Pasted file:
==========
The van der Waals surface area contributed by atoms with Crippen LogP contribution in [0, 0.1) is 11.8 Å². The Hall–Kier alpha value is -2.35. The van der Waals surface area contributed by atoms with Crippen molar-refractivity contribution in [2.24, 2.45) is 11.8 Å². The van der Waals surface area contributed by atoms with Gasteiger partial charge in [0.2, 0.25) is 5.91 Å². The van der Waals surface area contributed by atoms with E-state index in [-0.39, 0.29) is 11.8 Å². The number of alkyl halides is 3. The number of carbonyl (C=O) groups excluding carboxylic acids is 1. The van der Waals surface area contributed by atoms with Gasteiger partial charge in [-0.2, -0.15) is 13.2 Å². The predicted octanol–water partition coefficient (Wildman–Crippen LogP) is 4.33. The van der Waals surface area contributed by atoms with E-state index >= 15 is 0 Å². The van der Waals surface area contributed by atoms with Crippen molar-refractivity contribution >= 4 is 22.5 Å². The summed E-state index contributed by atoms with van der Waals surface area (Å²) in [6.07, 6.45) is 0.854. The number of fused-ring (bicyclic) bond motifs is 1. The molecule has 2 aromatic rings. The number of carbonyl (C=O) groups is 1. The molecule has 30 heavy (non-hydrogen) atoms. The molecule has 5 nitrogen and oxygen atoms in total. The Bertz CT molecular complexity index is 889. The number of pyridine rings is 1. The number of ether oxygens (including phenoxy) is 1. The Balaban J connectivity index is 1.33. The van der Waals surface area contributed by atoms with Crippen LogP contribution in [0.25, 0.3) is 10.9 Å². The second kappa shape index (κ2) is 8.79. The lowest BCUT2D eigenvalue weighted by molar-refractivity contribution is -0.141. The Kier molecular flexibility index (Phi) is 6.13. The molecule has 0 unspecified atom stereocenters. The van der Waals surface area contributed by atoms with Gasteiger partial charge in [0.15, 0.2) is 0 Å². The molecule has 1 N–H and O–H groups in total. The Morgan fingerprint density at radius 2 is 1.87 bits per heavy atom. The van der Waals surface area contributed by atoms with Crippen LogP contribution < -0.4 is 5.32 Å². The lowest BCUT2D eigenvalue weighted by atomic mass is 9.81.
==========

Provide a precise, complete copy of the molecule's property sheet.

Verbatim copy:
The van der Waals surface area contributed by atoms with Crippen LogP contribution in [0, 0.1) is 11.8 Å². The Hall–Kier alpha value is -2.35. The van der Waals surface area contributed by atoms with Crippen molar-refractivity contribution in [2.24, 2.45) is 11.8 Å². The van der Waals surface area contributed by atoms with Gasteiger partial charge in [0.2, 0.25) is 5.91 Å². The van der Waals surface area contributed by atoms with E-state index in [-0.39, 0.29) is 11.8 Å². The number of alkyl halides is 3. The number of carbonyl (C=O) groups excluding carboxylic acids is 1. The van der Waals surface area contributed by atoms with Gasteiger partial charge in [-0.2, -0.15) is 13.2 Å². The predicted octanol–water partition coefficient (Wildman–Crippen LogP) is 4.33. The van der Waals surface area contributed by atoms with E-state index >= 15 is 0 Å². The van der Waals surface area contributed by atoms with Crippen molar-refractivity contribution >= 4 is 22.5 Å². The summed E-state index contributed by atoms with van der Waals surface area (Å²) in [6.07, 6.45) is 0.854. The number of fused-ring (bicyclic) bond motifs is 1. The molecule has 2 aromatic rings. The number of carbonyl (C=O) groups is 1. The molecule has 30 heavy (non-hydrogen) atoms. The molecule has 5 nitrogen and oxygen atoms in total. The Bertz CT molecular complexity index is 889. The number of pyridine rings is 1. The number of ether oxygens (including phenoxy) is 1. The Balaban J connectivity index is 1.33. The van der Waals surface area contributed by atoms with Crippen LogP contribution in [0.25, 0.3) is 10.9 Å². The second kappa shape index (κ2) is 8.79. The lowest BCUT2D eigenvalue weighted by molar-refractivity contribution is -0.141. The Kier molecular flexibility index (Phi) is 6.13. The molecule has 0 unspecified atom stereocenters. The van der Waals surface area contributed by atoms with Gasteiger partial charge in [0.15, 0.2) is 0 Å². The molecule has 1 N–H and O–H groups in total. The Morgan fingerprint density at radius 2 is 1.87 bits per heavy atom. The van der Waals surface area contributed by atoms with Crippen LogP contribution < -0.4 is 5.32 Å². The lowest BCUT2D eigenvalue weighted by atomic mass is 9.81.